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What happened to sharing work with other developers?


There was a time when you could create something interesting and post it to a forum with programmers and actually get people interested in what you have. These days it seems short of being blessed (exactly by whom, only god knows) on HackerNews there is little chance you can get anyone's attention.

It is difficult to say precisely what the issue is because it seems multifaceted. It appears a combination of the rise of GateKeepers, perhaps cynicism inspired by the rise of GateKeepers and just a general overload of information has coalesced into a very difficult situation for those of us still daring to create without a VC backed turbo to charge forward with.

Over the past 5-8 yrs I have become quite dishearten by this loss of a genuinely curios developer community, or maybe I am just an old (36) fart who's been left behind.

Even tenure in certain communities doesn't count for anything anymore. I have been a member of HackerNews for 8.5 yrs and have only had 3 or 4 of my postings ever make it to the front page. HackerNews claims to have an "algortihm" for their stuff, I call bullshit on that.


I yearn for the days when all one needed to do was something like this or this or this in order to build credibility...ok maybe I really am an old fart, have yet to make it to digg.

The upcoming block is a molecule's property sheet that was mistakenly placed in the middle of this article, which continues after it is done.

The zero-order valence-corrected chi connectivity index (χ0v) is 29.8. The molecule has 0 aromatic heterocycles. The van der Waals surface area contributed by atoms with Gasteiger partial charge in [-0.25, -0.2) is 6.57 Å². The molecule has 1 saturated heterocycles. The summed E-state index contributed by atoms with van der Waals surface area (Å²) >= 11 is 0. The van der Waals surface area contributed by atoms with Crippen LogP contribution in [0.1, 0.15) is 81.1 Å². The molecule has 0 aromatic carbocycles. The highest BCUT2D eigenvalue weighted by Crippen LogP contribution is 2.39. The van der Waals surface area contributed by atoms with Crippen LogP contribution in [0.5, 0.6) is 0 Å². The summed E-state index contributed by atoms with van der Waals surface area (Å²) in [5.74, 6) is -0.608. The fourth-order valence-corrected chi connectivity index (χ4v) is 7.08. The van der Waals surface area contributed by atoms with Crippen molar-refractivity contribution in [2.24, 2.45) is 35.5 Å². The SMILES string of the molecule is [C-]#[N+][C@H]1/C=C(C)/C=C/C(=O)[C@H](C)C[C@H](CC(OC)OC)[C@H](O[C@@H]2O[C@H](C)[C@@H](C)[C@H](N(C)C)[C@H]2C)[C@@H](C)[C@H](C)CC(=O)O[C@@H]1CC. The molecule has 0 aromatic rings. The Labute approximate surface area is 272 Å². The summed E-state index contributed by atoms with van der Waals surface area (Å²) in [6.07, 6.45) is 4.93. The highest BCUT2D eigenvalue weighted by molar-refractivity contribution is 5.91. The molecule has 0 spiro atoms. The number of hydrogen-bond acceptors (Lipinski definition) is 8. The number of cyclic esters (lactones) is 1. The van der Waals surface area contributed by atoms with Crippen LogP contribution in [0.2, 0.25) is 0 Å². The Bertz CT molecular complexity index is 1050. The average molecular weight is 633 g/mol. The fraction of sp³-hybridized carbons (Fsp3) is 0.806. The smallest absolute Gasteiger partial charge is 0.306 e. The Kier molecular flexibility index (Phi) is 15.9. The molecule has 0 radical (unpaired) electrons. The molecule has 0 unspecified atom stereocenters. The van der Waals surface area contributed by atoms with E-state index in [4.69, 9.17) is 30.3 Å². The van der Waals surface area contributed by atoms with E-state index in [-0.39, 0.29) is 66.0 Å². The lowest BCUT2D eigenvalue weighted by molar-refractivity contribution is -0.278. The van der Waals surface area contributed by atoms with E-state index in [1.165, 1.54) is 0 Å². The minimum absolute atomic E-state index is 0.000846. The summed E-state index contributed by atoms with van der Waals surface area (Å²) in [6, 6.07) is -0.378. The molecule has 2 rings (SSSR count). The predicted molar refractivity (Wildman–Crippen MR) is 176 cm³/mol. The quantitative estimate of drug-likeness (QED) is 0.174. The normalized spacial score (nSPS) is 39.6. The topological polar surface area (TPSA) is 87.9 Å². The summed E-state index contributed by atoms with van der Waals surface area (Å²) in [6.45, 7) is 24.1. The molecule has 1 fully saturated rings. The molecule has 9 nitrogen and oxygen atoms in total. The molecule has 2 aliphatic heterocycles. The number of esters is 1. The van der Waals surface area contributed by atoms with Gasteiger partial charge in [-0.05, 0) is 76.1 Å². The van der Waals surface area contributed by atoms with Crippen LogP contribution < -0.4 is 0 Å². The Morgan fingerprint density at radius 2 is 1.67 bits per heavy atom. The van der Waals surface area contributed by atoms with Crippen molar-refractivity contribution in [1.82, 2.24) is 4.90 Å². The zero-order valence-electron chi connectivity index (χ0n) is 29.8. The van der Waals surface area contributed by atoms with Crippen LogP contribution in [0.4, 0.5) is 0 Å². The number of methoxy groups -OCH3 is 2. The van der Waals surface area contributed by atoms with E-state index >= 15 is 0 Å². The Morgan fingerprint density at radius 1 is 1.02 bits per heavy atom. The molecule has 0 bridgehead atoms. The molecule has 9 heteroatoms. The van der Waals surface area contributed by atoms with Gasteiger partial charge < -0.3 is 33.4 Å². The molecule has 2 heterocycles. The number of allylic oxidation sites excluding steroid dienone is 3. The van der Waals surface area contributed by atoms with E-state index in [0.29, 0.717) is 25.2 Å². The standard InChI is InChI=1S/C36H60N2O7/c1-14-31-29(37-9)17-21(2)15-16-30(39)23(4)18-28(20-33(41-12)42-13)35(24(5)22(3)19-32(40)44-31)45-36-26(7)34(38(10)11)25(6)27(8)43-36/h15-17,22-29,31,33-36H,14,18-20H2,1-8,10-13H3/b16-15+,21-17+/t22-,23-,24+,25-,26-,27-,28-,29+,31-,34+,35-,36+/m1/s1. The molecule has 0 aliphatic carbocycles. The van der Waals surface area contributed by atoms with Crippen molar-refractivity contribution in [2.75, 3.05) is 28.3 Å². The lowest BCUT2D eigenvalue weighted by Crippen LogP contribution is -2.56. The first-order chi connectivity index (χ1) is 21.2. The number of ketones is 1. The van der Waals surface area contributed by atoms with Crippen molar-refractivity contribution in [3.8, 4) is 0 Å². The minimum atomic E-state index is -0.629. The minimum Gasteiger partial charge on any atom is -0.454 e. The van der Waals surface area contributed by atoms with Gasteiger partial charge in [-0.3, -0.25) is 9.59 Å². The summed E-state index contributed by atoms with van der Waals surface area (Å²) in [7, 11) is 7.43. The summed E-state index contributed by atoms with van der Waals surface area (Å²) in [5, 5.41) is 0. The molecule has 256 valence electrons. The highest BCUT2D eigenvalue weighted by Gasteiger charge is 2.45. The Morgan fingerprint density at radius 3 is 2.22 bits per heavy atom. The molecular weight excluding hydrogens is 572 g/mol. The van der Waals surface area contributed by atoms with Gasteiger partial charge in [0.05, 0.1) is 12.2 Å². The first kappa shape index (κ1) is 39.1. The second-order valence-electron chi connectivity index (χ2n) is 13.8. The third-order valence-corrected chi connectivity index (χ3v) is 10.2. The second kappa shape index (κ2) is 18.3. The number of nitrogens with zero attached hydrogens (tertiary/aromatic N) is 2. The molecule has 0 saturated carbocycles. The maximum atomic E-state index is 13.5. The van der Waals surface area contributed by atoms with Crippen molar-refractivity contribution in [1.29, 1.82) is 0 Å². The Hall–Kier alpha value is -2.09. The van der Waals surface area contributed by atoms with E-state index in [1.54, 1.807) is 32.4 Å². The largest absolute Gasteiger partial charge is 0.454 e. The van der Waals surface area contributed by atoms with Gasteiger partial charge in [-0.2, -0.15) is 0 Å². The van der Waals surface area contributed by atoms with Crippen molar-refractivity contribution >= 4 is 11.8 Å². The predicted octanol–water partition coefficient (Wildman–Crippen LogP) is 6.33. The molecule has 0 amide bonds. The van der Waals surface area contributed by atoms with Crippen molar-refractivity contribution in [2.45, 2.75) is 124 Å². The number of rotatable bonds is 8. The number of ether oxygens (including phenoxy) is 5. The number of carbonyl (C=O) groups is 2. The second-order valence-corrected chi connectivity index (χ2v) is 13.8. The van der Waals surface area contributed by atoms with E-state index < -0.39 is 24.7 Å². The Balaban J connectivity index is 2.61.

I believe it is not just a matter of a different time but rather a real change in the nature of collaboration/interaction channels. When I used to post to a site like CodeProject I didn't need to know people who could somehow make or break the discovery of my contribution, people simply discovered your work and voted it up or down based on whether it was good or not. Today you can setup a GitHub repo but unless you're part of some clique, serendipitous discovery is almost impossible. GitHub,HackNews, ProductHunt, TechCrunch..etc, these are all GateKeeper entities masquerading as open discovery platforms. All of these platforms function based on social graphs (implicit and explicit), unless you have the right cachet within some circles you're out of luck.

Even with the "open" platforms and products that appear to thrive organically, when you take a closer look you see that there are often puppeteers behind the scene pulling strings.

Anyway, this is a rant, more might come. I'll now post this to HackerNews and watch it get thoroughly ignored :)

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